1 Kings 1:16
And Bathsheba bowed, and did obeisance to the king. And the king said, What would you?
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1:11-31 Observe Nathan's address to Bathsheba. Let me give thee counsel how to save thy own life, and the life of thy son. Such as this is the counsel Christ's ministers give us in his name, to give all diligence, not only that no man take our crown, Re 3:11, but that we save our lives, even the lives of our souls. David made a solemn declaration of his firm cleaving to his former resolution, that Solomon should be his successor. Even the recollection of the distresses from which the Lord redeemed him, increased his comfort, inspired his hopes, and animated him to his duty, under the decays of nature and the approach of death.Bath-sheba bowed, like the woman of Tekoah 2 Samuel 14:4, with the humble prostration of a suppliant. Hence, the king's question, "What wouldest thou?" 11-27. Nathan spake unto Bath-sheba … let me … give thee counsel, &c.—The revolt was defeated by this prophet, who, knowing the Lord's will (2Sa 7:12; 1Ch 22:9), felt himself bound, in accordance with his character and office, to take the lead in seeing it executed. Hitherto the succession of the Hebrew monarchy had not been settled. The Lord had reserved to Himself the right of nomination (De 17:15), which was acted upon in the appointments both of Saul and David; and in the case of the latter the rule was so far modified that his posterity were guaranteed the perpetual possession of the sovereignty (2Sa 7:12). This divine purpose was known throughout the kingdom; but no intimation had been made as to whether the right of inheritance was to belong to the oldest son. Adonijah, in common with the people generally, expected that this natural arrangement should be followed in the Hebrew kingdom as in all others. Nathan, who was aware of the old king's solemn promise to Solomon, and, moreover, that this promise was sanctioned by the divine will, saw that no time was to be lost. Fearing the effects of too sudden excitement in the king's feeble state, he arranged that Bath-sheba should go first to inform him of what was being transacted without the walls, and that he himself should follow to confirm her statement. The narrative here not only exhibits the vivid picture of a scene within the interior of a palace, but gives the impression that a great deal of Oriental state ceremonial had been established in the Hebrew court. No text from Poole on this verse. And Bathsheba bowed, and did obeisance to the king,.... Not only as being her husband, but her sovereign; and this behaviour might intimate, that she had something to say to him, and more than to inquire of his health:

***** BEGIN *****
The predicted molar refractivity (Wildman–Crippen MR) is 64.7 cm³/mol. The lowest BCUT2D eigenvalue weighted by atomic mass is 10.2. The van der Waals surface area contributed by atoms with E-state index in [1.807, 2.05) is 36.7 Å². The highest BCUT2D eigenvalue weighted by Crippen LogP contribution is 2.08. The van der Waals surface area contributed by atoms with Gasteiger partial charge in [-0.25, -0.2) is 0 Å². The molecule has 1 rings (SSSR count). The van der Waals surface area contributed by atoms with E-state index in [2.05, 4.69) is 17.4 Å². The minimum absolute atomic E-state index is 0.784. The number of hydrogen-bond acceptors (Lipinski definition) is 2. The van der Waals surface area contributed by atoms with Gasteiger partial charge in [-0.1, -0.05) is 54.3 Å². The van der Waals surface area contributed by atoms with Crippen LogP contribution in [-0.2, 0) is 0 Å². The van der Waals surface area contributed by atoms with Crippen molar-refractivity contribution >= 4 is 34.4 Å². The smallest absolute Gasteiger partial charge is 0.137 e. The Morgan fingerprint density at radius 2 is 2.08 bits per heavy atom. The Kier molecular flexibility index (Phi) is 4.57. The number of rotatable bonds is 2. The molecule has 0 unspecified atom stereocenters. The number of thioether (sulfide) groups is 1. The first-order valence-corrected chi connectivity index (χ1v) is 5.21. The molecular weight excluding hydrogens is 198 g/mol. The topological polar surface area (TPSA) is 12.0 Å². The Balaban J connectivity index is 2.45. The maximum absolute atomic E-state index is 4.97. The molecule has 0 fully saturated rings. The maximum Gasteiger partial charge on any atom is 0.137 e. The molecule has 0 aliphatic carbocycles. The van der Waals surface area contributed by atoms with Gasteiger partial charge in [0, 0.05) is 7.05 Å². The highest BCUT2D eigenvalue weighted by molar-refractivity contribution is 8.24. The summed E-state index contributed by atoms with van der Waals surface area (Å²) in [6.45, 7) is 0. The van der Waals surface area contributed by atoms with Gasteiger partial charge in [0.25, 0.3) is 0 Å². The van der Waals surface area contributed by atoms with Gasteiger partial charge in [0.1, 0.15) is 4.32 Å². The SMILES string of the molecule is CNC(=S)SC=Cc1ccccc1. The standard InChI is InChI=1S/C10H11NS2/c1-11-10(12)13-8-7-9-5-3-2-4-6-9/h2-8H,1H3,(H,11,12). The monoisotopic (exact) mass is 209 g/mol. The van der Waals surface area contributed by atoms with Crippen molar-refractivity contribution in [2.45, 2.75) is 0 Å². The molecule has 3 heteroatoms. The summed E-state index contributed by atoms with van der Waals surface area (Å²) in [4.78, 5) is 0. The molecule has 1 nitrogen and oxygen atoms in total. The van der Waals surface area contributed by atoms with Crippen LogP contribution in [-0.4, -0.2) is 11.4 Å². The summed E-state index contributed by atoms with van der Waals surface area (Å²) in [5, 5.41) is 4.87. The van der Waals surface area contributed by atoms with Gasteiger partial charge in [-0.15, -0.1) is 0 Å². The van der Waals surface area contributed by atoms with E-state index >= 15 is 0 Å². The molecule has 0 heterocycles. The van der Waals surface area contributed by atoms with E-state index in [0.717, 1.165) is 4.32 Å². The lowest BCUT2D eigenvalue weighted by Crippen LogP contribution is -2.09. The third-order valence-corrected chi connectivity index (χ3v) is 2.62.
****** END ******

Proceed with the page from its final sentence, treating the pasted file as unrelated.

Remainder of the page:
and the king said, wouldest thou? what hast thou to say to me? or to ask of me? what is thy will and pleasure, or thine errand to me?

And Bathsheba bowed, and did obeisance unto the king. And the king said, What wouldest thou?
16. bowed and did obeisance] After the fashion of Orientals in the presence of a monarch.Verse 16. - And Bathsheba bowed, and did obeisance [cf. 2 Samuel 14:4. But we are hardly justified in seeing here "more than the ordinary Eastern salutation" (Rawlinson). The Jewish court seems to have been very ceremonious and stately (1 Samuel 24:8; 2 Samuel 19:24). The king was the representative of Heaven]. And the king said, What wouldest thou [marg., What to thee? Not necessarily, What thy supplication? (as Rawlinson). It rather means generally, "What thy business?" Quid tibi, not quid petis. Adonijah commenced his usurpation, like Absalom (2 Samuel 15:2), with a solemn sacrificial meal, at which he was proclaimed king, "at the stone of Zocheleth by the side of the fountain of Rogel," i.e., the spy's fountain, or, according to the Chaldee and Syriac, the fuller's fountain, the present fountain of Job or Nehemiah, below the junction of the valley of Hinnom with the valley of Jehoshaphat (see at 2 Samuel 7:17 and Joshua 15:7). E. G. Schultz (Jerusalem, eine Vorlesung, p. 79) supposes the stone or rock of Zocheleth to be "the steep, rocky corner of the southern slope of the valley of Hinnom, which casts so deep a shade." "The neighbourhood (Wady el Rubb) is still a place of recreation for the inhabitants of Jerusalem." To this festal meal Adonijah invited all his brethren except Solomon, and "all the men of Judah, the king's servants," i.e., all the Judaeans who were in the king's service, i.e., were serving at court as being members of his own tribe, with the exception of Nathan the prophet, Benaiah, and the Gibborim. The fact that Solomon and the others mentioned were not included in the invitation, showed very clearly that Adonijah was informed of Solomon's election as successor to the throne, and was also aware of the feelings of Nathan and Benaiah.
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